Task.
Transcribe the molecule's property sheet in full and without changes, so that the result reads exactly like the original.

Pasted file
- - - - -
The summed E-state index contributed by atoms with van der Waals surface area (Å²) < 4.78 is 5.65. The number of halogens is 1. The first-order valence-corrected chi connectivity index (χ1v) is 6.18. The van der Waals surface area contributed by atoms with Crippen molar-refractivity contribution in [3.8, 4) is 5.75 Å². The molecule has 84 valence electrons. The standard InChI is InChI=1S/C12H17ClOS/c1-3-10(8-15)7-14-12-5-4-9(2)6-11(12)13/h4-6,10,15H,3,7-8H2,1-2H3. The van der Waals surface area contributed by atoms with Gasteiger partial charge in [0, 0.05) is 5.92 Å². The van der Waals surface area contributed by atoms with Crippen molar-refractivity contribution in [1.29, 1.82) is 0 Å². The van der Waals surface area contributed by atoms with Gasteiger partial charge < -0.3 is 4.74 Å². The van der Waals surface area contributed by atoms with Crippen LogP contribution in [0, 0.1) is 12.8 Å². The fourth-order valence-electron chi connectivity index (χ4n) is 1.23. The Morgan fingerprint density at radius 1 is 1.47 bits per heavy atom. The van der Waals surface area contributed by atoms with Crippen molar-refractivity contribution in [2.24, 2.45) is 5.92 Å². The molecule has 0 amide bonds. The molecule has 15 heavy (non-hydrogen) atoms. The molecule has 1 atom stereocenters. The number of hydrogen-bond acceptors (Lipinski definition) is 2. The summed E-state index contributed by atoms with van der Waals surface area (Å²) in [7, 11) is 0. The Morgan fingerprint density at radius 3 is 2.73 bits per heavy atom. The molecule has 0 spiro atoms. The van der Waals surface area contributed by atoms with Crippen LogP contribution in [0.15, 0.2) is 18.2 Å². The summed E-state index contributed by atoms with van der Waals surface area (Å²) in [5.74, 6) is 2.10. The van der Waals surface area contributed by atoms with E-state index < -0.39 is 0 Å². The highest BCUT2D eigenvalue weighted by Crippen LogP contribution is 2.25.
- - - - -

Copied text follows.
The summed E-state index contributed by atoms with van der Waals surface area (Å²) < 4.78 is 5.65. The number of halogens is 1. The first-order valence-corrected chi connectivity index (χ1v) is 6.18. The van der Waals surface area contributed by atoms with Crippen molar-refractivity contribution in [3.8, 4) is 5.75 Å². The molecule has 84 valence electrons. The standard InChI is InChI=1S/C12H17ClOS/c1-3-10(8-15)7-14-12-5-4-9(2)6-11(12)13/h4-6,10,15H,3,7-8H2,1-2H3. The van der Waals surface area contributed by atoms with Gasteiger partial charge in [0, 0.05) is 5.92 Å². The van der Waals surface area contributed by atoms with Crippen molar-refractivity contribution in [1.29, 1.82) is 0 Å². The van der Waals surface area contributed by atoms with Gasteiger partial charge < -0.3 is 4.74 Å². The van der Waals surface area contributed by atoms with Crippen LogP contribution in [0, 0.1) is 12.8 Å². The fourth-order valence-electron chi connectivity index (χ4n) is 1.23. The Morgan fingerprint density at radius 1 is 1.47 bits per heavy atom. The van der Waals surface area contributed by atoms with Crippen molar-refractivity contribution in [2.24, 2.45) is 5.92 Å². The molecule has 0 amide bonds. The molecule has 15 heavy (non-hydrogen) atoms. The molecule has 1 atom stereocenters. The number of hydrogen-bond acceptors (Lipinski definition) is 2. The summed E-state index contributed by atoms with van der Waals surface area (Å²) in [7, 11) is 0. The Morgan fingerprint density at radius 3 is 2.73 bits per heavy atom. The molecule has 0 spiro atoms. The van der Waals surface area contributed by atoms with Crippen LogP contribution in [0.15, 0.2) is 18.2 Å². The summed E-state index contributed by atoms with van der Waals surface area (Å²) in [5.74, 6) is 2.10. The van der Waals surface area contributed by atoms with E-state index < -0.39 is 0 Å². The highest BCUT2D eigenvalue weighted by Crippen LogP contribution is 2.25.